Spotify is working with Google to develop a car interface, shown above, for Automotive.
Automotive is also designed from the ground up to work with multiple displays and be highly customizable, allowing manufacturers to both brand and design the look and feel of the interface. While some may moan that this will lead to fragmentation, Google says one of its core concerns with Automotive is in providing consistent and reliable updates to partners. As cars become more and more digital, anxiety about security is growing - and Google has made a mantra of its monthly Android security patches. As to whether fears about fragmentation will play out in reality, I have to say I didn't feel very reassured - Google is already saying that Fiat-Chrysler Group is an Android Automotive adopter, but that it won't be offering Google's services on its cars, just the basic, underlying platform. That's concerning, and I have to wonder whether Google services adopters will be the exception rather than the rule when it comes to Automotive in general.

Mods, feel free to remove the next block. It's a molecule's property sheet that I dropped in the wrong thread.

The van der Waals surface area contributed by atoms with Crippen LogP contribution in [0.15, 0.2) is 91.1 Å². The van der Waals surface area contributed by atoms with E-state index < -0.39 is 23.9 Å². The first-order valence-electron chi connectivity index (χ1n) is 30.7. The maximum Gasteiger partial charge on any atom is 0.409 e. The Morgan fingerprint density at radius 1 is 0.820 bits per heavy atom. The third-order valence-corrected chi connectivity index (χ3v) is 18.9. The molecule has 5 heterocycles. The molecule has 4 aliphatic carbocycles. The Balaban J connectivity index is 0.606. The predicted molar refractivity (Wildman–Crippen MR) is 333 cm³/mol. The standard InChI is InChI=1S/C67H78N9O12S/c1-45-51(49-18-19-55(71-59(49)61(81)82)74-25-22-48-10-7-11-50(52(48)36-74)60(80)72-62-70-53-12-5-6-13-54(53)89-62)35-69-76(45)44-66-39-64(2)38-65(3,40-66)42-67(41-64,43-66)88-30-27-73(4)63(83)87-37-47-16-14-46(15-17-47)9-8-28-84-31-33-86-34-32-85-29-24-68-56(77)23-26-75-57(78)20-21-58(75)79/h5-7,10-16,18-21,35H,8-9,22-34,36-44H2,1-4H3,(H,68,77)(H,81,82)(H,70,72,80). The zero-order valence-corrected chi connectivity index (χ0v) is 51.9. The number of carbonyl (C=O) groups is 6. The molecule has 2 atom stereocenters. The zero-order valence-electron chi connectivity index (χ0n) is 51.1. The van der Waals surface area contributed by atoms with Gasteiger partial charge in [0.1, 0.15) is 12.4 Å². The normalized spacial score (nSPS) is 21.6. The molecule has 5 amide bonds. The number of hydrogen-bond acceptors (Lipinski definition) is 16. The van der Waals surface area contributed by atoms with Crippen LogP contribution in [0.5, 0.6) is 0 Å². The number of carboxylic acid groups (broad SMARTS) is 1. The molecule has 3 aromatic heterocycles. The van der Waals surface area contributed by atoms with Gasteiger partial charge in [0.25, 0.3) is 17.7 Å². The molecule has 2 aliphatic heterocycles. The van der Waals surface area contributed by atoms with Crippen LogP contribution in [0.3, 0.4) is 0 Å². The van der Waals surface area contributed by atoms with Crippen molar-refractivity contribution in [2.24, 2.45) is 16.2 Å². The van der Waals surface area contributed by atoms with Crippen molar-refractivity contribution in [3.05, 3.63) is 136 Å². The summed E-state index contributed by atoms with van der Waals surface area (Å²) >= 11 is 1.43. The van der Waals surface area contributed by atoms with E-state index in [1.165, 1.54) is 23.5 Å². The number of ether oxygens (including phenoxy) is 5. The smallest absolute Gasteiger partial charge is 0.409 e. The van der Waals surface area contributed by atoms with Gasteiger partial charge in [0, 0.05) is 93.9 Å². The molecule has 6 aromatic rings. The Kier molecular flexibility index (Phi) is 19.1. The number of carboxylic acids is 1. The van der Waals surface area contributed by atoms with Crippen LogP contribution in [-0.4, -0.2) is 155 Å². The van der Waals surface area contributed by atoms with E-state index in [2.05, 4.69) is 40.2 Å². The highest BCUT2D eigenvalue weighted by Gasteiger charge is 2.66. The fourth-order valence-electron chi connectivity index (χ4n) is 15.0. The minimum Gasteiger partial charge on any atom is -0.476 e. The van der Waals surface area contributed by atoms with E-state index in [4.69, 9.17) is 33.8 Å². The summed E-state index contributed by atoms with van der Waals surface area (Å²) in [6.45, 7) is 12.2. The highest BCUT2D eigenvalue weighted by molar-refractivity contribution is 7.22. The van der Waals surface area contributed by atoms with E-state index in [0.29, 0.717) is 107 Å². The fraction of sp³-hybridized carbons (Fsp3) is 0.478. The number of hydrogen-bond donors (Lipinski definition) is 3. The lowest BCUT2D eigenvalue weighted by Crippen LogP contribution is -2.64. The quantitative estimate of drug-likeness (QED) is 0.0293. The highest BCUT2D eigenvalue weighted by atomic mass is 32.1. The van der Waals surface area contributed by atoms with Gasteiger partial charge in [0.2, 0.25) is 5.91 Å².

Polestar, for its part, was open about why it chose Google's product: Volvo (Polestar's parent company) wasn't able to execute on maps, voice control, or other key infotainment advancements in a way it was happy with. It's positively refreshing to hear this from an automotive manufacturer, because so many of them simply refuse to acknowledge that big tech companies are years ahead of them on these kinds of things, preferring instead to offer customers the illusion of cutting-edge tech that's actually three or four years old - and probably wasn't very good to begin with (the Jaguar I-Pace and its notoriously bad touchscreen or Cadillac's hated CUE system come to mind). Polestar chose to go all-in on Android Automotive, and while some people may not like virtual climate control and full-touch navigation, there's no denying that Tesla has made it the bar competitors must now aspire to. The Polestar 2 isn't quite as extreme, I'd argue, as it does have robust steering wheel controls and a few buttons down by the gear selector - but it's pretty damn close.